What You Should Know About the Tale of Chang'e From Netflix's Over the Moon
Taking place during the Mid-Autumn Festival, Netflix’s Over the Moon dives right into the tale of Chang’e (Phillipa Soo), the moon goddess who drinks a potion of immortality and ascends to the moon without her lover Houyi. The movie follows Fei Fei (Cathy Ang), a young girl who is grief-stricken by the loss of her mother. When she finds out that her father (John Cho) is with Mrs. Zhong (Sandra Oh), she devises a plan to go to the moon and prove that Chang’e is real. So, how closely does the film follow the actual folktale? It turns out, somewhat faithfully, minus Chang’e being an intergalactic pop superstar and all.
What Are the Most Popular Versions of Chang’e’s Story?
As with most folktales, the story has had many versions over the years, but the film takes into consideration the main elements: Houyi being an archer, Chang’e taking an immortality potion (or two pills), and the Jade Rabbit keeping Chang’e company. In one famous iteration, the archer Houyi saves the scorching earth by shooting down nine of the ten suns and gets an immortality potion as a reward. When a villain tries to steal the potion, Houyi’s wife Chang’e drinks it to prevent the thief from getting it. The drink causes her to ascend to the moon, where she only has the companionship of Jade Rabbit as she waits for Houyi. Heartbroken, Houyi sets out an altar of Chang’e’s favorite foods. Now, on the 15th day of the eighth month of the lunar calendar (when the moon shines the brightest), people remember Chang’e in the Mid-Autumn Festival and eat mooncakes in her honor.
In another version of the story, Houyi and Chang’e are both immortals. When the Jade Emperor’s sons turn into ten suns and overwhelm earth, the Jade Emperor enlists Houyi, a skilled archer, for help. Houyi shoots down nine of the suns. However, the Jade Emperor isn’t happy about this, and so he turns Houyi and his wife into mortals. Houyi acquires an immortality elixir, and Chang’e drinks all of it, although she only needed to drink half of it. This separates her from her love, causing her to float to the moon, where Jade Rabbit keeps her company.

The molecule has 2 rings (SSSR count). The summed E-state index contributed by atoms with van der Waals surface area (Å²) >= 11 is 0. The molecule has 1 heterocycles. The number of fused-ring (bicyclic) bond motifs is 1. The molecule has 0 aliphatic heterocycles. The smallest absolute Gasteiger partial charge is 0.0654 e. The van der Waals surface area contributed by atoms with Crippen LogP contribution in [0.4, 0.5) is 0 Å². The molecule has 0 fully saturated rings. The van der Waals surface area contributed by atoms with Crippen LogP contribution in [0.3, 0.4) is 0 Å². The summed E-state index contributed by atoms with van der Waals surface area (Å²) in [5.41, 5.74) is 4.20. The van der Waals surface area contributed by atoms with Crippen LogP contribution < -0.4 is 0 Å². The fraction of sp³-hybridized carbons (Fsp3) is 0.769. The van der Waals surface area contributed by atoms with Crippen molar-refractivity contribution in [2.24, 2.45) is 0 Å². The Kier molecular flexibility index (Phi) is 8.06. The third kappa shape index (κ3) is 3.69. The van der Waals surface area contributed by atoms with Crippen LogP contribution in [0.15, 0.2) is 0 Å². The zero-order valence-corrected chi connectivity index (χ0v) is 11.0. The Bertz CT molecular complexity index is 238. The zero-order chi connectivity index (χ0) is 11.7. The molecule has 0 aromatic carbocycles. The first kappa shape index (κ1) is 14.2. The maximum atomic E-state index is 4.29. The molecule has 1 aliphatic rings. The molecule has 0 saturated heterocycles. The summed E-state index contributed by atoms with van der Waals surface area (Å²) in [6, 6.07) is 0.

Do Other Cultures Celebrate the Mid-Autumn Festival?
Other Asian cultures also observe the Mid-Autumn Festival, many with their own folklore around the holiday. Here are a few examples:
- Vietnam: In Vietnam, where people observe Tết Trung Thu, Chang’e is Hằng Nga, a woman who gets pushed from a Banyan tree up to the moon.
- Japan: Japan has always celebrated the harvest season. The Mid-Autumn Festival came from China to Japan in the Heian period (794-1185) and has since become the holiday Tsukimi. While there’s not much lore about a moon goddess, there is a story about a rabbit on the moon. The Man on the Moon came to earth disguised as a beggar, asking animals for help finding food. The rabbit offered itself to the man, who was so touched that he brought it back to the moon with him.
- Thailand: Legend has it that on the night of the Mid-Autumn Festival, the Eight Immortals (a group of celestial beings) arrive at the Moon Palace to deliver peach-shaped cakes and birthday greetings to the goddess Guanyin.
- Korea: Koreans celebrate Chuseok, which is similar to Thanksgiving. Chuseok is a celebration of King Silla’s defeat of the rival kingdom Baekje. Before defeat, King Uija (of Baekja) found a turtle with markings that read “Baekja full moon, Silla half moon,” which meant that Baekja would fall and Silla would rise along the moon cycle.
All in all, Over the Moon is relatively faithful to this story, albeit throwing in some rockets, talking mooncakes, and pop bangers into the mix.